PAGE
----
This is the definition of operating on a whim.

Without a plan, a routine, you’ll experience inconsistence.  

Here’s where a routine would be beneficial.

Before you open your calendar and start inputting tasks to fill your time.

I’ve found the best way to go about this is to reverse engineer your goal.

Start off with your purpose, which is your North Star, your direction to follow. This is important because when you have purpose, what you’re doing will mean more to you. 

Then you’ll need to set a goal. It’s one thing to know your purpose, but how will you go about fulfilling it? 

Set a goal that’s tangible. Make it big, make it specific and give it a deadline. 

Now you know your purpose and you know how to realize it (with your goal). You need to know how to get there. 

This is why having a plan is important. It allows you to break your goal down. All the way to daily actions. 

After that you build habits. Habits are systems and processes for your life. They ease the smooth running of your day. Most of the time you’ll do them automatically. 

Achieving your goal is inevitable when you transfer actions from your plan into habits.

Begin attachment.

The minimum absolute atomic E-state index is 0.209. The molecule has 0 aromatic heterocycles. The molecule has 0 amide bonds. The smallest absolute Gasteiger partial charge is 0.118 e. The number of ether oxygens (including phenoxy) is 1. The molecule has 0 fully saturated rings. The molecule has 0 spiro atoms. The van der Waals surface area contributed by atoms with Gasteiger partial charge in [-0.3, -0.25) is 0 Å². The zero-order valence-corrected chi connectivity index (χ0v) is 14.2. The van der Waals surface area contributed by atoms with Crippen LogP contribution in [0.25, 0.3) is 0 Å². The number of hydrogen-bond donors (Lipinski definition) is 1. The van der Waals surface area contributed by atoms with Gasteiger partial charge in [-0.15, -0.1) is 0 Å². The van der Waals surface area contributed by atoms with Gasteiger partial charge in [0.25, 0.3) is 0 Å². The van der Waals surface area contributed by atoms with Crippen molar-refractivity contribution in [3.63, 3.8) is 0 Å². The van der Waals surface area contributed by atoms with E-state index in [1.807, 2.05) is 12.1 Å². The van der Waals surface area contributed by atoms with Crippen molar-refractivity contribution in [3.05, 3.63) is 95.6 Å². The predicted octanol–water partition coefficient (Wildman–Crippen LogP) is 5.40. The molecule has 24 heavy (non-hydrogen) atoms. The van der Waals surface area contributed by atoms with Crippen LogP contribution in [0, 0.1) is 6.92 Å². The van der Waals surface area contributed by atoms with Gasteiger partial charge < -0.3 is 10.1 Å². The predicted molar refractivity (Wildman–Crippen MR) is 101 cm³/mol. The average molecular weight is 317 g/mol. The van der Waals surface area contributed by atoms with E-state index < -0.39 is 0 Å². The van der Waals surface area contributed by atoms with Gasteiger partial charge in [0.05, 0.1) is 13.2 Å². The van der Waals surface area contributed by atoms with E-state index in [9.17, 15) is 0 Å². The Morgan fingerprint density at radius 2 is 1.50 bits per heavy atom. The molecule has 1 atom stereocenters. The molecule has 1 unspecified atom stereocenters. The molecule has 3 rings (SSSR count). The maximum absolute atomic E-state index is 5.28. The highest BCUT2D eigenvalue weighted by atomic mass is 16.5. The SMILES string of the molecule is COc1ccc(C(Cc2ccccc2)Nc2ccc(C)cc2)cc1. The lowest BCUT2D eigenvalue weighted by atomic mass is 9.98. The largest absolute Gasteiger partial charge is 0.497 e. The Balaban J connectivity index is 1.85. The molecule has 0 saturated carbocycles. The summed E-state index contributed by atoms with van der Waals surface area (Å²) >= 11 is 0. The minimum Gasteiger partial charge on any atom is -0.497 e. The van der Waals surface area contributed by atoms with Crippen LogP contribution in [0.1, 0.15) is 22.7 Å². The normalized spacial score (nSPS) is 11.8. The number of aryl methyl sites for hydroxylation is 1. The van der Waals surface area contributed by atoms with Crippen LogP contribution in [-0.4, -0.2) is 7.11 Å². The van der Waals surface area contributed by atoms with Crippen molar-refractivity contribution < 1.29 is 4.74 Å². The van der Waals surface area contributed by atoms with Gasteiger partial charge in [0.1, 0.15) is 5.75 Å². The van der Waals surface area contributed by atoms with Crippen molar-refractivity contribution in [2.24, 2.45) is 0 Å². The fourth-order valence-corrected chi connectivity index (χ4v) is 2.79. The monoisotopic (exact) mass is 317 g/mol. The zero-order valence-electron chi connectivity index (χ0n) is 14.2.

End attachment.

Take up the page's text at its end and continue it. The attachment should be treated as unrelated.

Speak soon


How to fix your sleep in 7 simple steps

How would you rate your sleep?

Recently I put out a poll on social media asking which area of people’s lifestyle they struggled with.

As expected sleep was the resounding ‘winner’.

Not surprising as 23 million people in the UK suck at it. 

Which is heart-breaking, because if you get it right, sleep will energise you more than any stimulant can.  

A poor night’s sleep sucks your emotions dry. I know this all too well.  

I use to hate going to sleep knowing that I was just going to lie there for what felt like an eternity until I finally drifted off.

That was until I discovered what makes you sleep better than a Koala!

It’s not that I was a bad sleeper per-se. It was because I was doing things that was impacting my sleep.